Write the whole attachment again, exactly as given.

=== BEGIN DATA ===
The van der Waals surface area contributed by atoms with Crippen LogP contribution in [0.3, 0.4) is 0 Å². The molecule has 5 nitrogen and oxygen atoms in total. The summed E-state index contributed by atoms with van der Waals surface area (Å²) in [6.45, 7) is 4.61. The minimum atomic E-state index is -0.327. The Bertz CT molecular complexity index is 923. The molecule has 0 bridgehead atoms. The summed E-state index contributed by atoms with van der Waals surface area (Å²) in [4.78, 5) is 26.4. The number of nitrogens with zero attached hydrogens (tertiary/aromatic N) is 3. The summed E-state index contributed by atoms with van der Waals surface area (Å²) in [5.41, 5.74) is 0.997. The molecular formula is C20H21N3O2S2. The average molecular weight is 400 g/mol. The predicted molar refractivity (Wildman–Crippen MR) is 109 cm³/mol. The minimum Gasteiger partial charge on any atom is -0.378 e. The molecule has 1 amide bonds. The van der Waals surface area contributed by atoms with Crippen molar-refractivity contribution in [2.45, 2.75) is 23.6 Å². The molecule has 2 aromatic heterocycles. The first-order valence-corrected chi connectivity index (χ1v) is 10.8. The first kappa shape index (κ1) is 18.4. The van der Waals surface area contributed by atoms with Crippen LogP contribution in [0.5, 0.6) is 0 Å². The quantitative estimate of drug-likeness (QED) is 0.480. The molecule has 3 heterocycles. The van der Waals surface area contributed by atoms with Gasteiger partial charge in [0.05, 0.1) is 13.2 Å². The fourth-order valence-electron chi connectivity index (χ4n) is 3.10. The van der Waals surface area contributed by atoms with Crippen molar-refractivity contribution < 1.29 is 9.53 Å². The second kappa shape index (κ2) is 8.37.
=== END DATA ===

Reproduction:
The van der Waals surface area contributed by atoms with Crippen LogP contribution in [0.3, 0.4) is 0 Å². The molecule has 5 nitrogen and oxygen atoms in total. The summed E-state index contributed by atoms with van der Waals surface area (Å²) in [6.45, 7) is 4.61. The minimum atomic E-state index is -0.327. The Bertz CT molecular complexity index is 923. The molecule has 0 bridgehead atoms. The summed E-state index contributed by atoms with van der Waals surface area (Å²) in [4.78, 5) is 26.4. The number of nitrogens with zero attached hydrogens (tertiary/aromatic N) is 3. The summed E-state index contributed by atoms with van der Waals surface area (Å²) in [5.41, 5.74) is 0.997. The molecular formula is C20H21N3O2S2. The average molecular weight is 400 g/mol. The predicted molar refractivity (Wildman–Crippen MR) is 109 cm³/mol. The minimum Gasteiger partial charge on any atom is -0.378 e. The molecule has 1 amide bonds. The van der Waals surface area contributed by atoms with Crippen molar-refractivity contribution in [2.45, 2.75) is 23.6 Å². The molecule has 2 aromatic heterocycles. The first-order valence-corrected chi connectivity index (χ1v) is 10.8. The first kappa shape index (κ1) is 18.4. The van der Waals surface area contributed by atoms with Crippen LogP contribution in [0.5, 0.6) is 0 Å². The quantitative estimate of drug-likeness (QED) is 0.480. The molecule has 3 heterocycles. The van der Waals surface area contributed by atoms with Gasteiger partial charge in [0.05, 0.1) is 13.2 Å². The fourth-order valence-electron chi connectivity index (χ4n) is 3.10. The van der Waals surface area contributed by atoms with Crippen molar-refractivity contribution < 1.29 is 9.53 Å². The second kappa shape index (κ2) is 8.37.